I am not going to copy the entire pattern here, but you can see it on the scan (its # 7722. If you click on the image it will open much larger).

I adapted it to the size I wanted since I was working with a different size plarn than the weight it was originally planned for, the important thing is the sequence of the different crochet stitches. Since I do most of this in the evening, after I have finished all the other things I have to do, my concentration is less than optimal, and I found that I had to pull out just about as much as I crocheted.


For some reason I was surprised with the result was a bit floppy. I am not sure why because it is quite big so it makes sense that it would be. I solved that easily enough with wooden Skewer in all 4 corners. If I wanted it to be a magazine basket instead of a sock basket, I could strengthen the top with skewers too.

Now I want an Idea for something I could make out of a traditional doily pattern. Any thoughts?

How To Twine A Placemat Out Of Newpaper, Even If You Have Never Done It Before

26 Dec

It seems as if I am back in the swing of things. A couple of days ago I finished what seems to be my first “placemat”. The inverted comers are there because it doesn’t look like a place mat I would use, and might still be in the realm of classroom crafts. When I complained to R about it he said “well, what do you expect, its not as if you were born twining, learning new things takes time” and I guess he was right.

Learning new skills and techniques take time. This is my second attempt at twining with newspapers, or twining in general. Last time I tried, I found out how important it was for the newspaper sticks to be totally straight. I also thought it would be better to start twining in the middle of the piece by folding a stick in half an alternately going to the left and then to the right.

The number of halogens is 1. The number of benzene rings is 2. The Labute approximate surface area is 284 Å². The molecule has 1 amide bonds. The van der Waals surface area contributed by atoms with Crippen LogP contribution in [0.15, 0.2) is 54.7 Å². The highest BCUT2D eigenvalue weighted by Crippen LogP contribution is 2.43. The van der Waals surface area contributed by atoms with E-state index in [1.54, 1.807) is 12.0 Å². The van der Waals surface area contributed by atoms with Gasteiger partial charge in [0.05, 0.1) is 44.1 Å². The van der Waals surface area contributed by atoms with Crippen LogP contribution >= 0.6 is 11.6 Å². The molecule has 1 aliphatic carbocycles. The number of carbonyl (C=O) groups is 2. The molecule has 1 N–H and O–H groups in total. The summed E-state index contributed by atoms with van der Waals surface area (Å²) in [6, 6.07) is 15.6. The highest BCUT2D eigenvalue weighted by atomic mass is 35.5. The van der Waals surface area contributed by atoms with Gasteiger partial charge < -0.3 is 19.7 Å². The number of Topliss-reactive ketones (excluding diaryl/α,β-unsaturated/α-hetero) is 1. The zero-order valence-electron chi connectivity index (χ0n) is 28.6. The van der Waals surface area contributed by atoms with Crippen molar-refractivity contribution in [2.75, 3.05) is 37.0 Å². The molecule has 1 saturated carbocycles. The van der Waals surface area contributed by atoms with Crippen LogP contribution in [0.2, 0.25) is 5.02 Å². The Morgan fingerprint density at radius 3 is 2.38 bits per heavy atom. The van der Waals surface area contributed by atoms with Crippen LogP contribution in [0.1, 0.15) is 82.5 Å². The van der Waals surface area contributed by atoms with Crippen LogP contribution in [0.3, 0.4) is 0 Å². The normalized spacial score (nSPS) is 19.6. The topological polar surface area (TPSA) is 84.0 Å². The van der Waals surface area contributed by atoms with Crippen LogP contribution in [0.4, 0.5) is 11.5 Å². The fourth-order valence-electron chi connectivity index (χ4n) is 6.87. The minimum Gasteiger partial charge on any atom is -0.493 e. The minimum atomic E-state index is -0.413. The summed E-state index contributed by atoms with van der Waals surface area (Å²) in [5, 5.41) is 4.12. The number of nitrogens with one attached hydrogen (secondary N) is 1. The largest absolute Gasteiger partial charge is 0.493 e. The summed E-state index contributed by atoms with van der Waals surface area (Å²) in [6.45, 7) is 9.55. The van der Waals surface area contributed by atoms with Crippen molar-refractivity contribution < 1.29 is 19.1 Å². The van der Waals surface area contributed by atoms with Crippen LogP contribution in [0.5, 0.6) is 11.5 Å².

I think this could be used to create interesting textures, if you alternate the spoke you start on, potentially zigzagging across the piece making interesting textures. I might try that somewhere down the road.

The next piece I try I will work from one end to the other and see if I can make everything square out a bit more.

Even though I measured equal distances for my stakes, somehow, while working,  they didn’t stay parallel, especially the external ones, and I started getting a  trapeze shaped piece instead of a rectangular one.

This would usually be enough to send me running away, screaming and pulling my hair out, but as R said, learning is a process, and funky shaped pieces is part of that.

 After I saw things were getting a bit out of shape I decided to do a “keeper line”, kind of a boarder that would go around my piece and catch the ends of the twining at the end of each row. In that way, I thought, I could also stop the stakes from moving sideways and widening the trapeze. It did help a bit.

One think is for sure, on the next piece I make, I will make sure to slide my ruler down as I work and keep squaring out the distances between the stakes. Wobbly and crooked is ok if that is what you want, but it wasn’t what I wanted at all in this case.

Finishing the piece is something I haven’t quite worked out yet.  I weaved the stakes back into the plastic I twined around, and it doesn’t look to bad. If there wasn’t a color difference, then it would have been perfect. I am not too happy with then ends of the cross twines.

All I did was chop them off at the ends, after twinning them together with the yellow plastic bags. I thought that the best thing to do in this case would be to sew on a heavy fabric boarder. I will try that in the future, but currently lack both a working sewing machine and heavy fabric.

 I still have to try and coat it with polyurethane to waterproof it, something I am not looking forward to.

 If anyone has any experience with this technique I would love to get some pointers!

Yet Another Crochet Basket… And What Will Become With The Tin Cans

8 Dec

I always loved knitting. I loved seeing my mother and her sister knit. They would knit at superhuman speed in the eyes of a little girl, and the ticking of the knitting needles became the sound of home. Over the years, I have both knitted and crocheted quite a bit, although over the last few years, as I previously mentioned, not so much.